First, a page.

Go Back  Bike Forums > Bike Forums > Fitting Your Bike
Reload this Page >

Kids MTB - too big?

Notices
Fitting Your Bike Are you confused about how you should fit a bike to your particular body dimensions? Have you been reading, found the terms Merxx or French Fit, and donít know what you need? Every style of riding is different- in how you fit the bike to you, and the sizing of the bike itself. Itís more than just measuring your height, reach and inseam. With the help of Bike Fitting, youíll be able to find the right fit for your frame size, style of riding, and your particular dimensions. Here yaí goÖ..the location for everything fit related.

Kids MTB - too big?

Old 06-05-20, 01:05 PM
  #1  
Newbie
Thread Starter
 
Join Date: Jun 2020
Posts: 2
Mentioned: 0 Post(s)
Tagged: 0 Thread(s)
Quoted: 2 Post(s)
Likes: 0
Liked 0 Times in 0 Posts
Kids MTB - too big?

Hi

I have bought a 24" bike for my 6 year old son - he tried a different brand in a shop, and the 20" was almost too small - the 24" was suggested by the retailer. He measures 121 cm.

However; he cannot reach the ground when seated, and he stretches his legs out almost entirely when riding.

It's a nice bike and he likes it, so we will keep it anyway - but should I buy a 20" for him, that he could ride for the next year or so - or will he get used to the "a little too big" bike? Maybe it's too dangerous, or maybe even damaging his knees?

Thanks in advance from Denmark!
palle22 is offline  
Old 06-05-20, 11:04 PM
  #2  
Newbie
Thread Starter
 
Join Date: Jun 2020
Posts: 2
Mentioned: 0 Post(s)
Tagged: 0 Thread(s)
Quoted: 2 Post(s)
Likes: 0
Liked 0 Times in 0 Posts
Inseam 56 cm without shoes, lowest seat height 70 cm.
palle22 is offline  
Old 06-06-20, 03:03 AM
  #3  
Senior Member
 
AnthonyG's Avatar
 
Join Date: May 2005
Location: Queanbeyan, Australia.
Posts: 4,135
Mentioned: 85 Post(s)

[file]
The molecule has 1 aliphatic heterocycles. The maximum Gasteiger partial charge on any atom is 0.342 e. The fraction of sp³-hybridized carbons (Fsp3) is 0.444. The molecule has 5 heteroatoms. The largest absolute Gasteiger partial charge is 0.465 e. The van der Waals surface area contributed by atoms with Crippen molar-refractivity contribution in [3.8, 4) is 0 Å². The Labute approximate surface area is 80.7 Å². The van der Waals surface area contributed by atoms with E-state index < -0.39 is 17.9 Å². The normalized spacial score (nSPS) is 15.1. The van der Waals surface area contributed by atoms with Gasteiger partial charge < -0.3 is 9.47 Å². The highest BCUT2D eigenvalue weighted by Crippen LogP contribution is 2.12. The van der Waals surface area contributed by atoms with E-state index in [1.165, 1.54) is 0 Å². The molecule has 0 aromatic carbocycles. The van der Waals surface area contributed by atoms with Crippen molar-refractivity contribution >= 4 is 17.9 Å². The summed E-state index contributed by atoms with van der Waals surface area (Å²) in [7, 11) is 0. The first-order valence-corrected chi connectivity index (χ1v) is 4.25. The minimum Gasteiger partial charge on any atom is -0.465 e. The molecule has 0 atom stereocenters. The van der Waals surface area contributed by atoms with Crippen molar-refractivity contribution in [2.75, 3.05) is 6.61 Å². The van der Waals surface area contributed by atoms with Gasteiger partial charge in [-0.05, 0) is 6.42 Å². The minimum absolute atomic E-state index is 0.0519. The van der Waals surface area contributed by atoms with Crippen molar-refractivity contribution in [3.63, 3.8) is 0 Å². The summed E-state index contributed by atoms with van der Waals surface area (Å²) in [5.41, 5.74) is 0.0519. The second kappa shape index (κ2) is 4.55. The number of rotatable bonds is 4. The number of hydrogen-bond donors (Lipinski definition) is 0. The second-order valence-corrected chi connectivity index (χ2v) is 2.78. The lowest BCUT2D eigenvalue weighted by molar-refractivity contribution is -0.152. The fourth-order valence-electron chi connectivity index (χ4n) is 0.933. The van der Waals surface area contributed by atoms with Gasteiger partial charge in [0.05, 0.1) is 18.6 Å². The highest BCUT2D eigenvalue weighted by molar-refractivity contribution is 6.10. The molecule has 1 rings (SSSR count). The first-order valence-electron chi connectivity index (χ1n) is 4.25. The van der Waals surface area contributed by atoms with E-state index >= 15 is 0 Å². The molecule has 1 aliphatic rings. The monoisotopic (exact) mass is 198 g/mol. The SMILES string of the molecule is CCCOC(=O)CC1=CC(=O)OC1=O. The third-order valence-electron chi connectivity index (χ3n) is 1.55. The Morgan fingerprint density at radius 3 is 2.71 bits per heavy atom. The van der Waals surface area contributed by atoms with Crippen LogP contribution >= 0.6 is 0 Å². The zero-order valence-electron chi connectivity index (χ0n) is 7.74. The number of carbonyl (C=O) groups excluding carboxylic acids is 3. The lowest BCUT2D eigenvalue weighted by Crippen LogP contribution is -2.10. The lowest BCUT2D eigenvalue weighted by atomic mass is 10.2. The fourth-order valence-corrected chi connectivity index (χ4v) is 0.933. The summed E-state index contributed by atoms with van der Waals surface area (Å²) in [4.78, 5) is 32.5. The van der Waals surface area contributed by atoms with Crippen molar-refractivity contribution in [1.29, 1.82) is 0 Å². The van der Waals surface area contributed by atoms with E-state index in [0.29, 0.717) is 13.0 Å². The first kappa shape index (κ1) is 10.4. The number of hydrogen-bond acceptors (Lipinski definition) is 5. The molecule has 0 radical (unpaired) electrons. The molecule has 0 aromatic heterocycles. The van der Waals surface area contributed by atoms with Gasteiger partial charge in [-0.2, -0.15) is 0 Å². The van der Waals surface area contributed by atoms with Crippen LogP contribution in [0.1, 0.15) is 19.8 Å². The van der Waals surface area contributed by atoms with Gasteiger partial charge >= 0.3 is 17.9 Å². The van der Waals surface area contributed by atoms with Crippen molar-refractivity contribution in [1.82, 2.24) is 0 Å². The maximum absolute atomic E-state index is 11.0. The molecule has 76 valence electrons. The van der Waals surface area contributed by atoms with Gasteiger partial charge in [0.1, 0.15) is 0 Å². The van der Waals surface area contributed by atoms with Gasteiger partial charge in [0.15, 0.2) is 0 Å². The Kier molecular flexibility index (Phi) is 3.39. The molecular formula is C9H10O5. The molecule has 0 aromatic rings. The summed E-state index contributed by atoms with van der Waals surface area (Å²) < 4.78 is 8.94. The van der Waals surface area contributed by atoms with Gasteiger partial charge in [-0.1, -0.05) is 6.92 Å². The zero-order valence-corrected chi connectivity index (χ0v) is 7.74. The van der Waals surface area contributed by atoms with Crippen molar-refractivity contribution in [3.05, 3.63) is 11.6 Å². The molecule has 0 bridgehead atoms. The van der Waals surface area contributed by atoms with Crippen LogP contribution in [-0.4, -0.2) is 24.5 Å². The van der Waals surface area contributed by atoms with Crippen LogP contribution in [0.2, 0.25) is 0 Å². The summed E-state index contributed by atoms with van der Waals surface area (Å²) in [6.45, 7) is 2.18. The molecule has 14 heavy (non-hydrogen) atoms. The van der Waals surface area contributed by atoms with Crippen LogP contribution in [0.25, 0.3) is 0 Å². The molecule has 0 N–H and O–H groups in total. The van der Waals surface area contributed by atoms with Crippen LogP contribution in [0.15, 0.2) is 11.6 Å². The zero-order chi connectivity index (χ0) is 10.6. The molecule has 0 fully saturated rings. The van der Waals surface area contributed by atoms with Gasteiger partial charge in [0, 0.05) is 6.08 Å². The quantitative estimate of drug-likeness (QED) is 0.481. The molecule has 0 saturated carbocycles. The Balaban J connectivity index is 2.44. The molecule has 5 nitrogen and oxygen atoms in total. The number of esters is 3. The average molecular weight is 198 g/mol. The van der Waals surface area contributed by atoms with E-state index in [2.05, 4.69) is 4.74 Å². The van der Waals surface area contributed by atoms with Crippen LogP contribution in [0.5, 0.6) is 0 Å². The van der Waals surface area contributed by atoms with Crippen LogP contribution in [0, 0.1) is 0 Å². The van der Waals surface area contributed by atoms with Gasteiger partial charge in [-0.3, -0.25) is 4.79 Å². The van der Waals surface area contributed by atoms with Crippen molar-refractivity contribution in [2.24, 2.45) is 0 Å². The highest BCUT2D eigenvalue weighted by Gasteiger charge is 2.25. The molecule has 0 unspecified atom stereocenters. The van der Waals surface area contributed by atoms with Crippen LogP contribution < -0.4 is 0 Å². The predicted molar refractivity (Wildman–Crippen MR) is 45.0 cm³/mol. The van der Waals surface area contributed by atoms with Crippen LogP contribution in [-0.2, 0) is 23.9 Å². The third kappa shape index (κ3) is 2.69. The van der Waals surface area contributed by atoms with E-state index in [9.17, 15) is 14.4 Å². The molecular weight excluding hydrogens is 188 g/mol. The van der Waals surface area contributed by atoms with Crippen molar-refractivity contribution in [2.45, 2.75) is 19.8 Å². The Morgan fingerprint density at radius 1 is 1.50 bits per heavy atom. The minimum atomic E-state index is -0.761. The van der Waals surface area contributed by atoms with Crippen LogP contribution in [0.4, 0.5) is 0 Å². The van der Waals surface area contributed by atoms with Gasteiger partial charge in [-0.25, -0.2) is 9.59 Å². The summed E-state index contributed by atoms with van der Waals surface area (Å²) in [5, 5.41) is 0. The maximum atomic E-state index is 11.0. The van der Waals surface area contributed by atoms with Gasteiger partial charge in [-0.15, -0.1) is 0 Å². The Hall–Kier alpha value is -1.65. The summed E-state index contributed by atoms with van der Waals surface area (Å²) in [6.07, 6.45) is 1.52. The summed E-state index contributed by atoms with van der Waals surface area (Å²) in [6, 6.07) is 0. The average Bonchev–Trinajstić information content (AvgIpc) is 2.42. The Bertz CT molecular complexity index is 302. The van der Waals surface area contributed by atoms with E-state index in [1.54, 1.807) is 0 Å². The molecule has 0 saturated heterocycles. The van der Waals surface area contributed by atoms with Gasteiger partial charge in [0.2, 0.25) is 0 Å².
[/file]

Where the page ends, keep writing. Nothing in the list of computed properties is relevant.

Tagged: 0 Thread(s)
Quoted: 3450 Post(s)
Liked 419 Times in 288 Posts
I'm an adult, 152cm, and I ride a 24" wheeled bike these days. I'm of the view that most people, children and adults alike are fitted to bikes that are too large for them so yes, I would put your son on a smaller bike for a while.

I just remembered. I rode a 16" wheeled bike until I was 12. Then I rode an 18" wheeled bike until I was 15 before I got a 24" wheeled bike for the first time. Later on I moved to even larger wheeled bikes yet in hindsight I should have stayed with 24" wheeled bikes.
AnthonyG is offline  
Old 06-06-20, 05:46 AM
  #4  
Senior Member
 
Join Date: Mar 2008
Posts: 8,688
Mentioned: 46 Post(s)
Tagged: 0 Thread(s)
Quoted: 1074 Post(s)
Liked 294 Times in 221 Posts
Originally Posted by palle22

However; he cannot reach the ground when seated
Being able to reach the ground from the saddle is a rather unimportant feature in bike fit. Itís very common only to reach with the toes. Itís generally recommended to be able to straddle the bike off saddle and have some margin to the top tube.
Originally Posted by palle22
and he stretches his legs out almost entirely when riding.
Legs Ēalmost straightĒ when pedalling sounds just fine, as long as he doesnít have to flex his foot to pedal with his toes.
Another thing to look for is if heís rocking his hips to reach the pedals. Thatís a fairly reliable sign of a too high saddle.
Originally Posted by palle22
but should I buy a 20" for him, that he could ride for the next year or so
On numbers alone, a 24Ē bike sounds big for a 6-year old. But Iím not there. Sizing and fit issues are easier judged visually.

Originally Posted by palle22
will he get used to the "a little too big" bike?
Very likely. Or grow into it.

Originally Posted by palle22
Maybe it's too dangerous?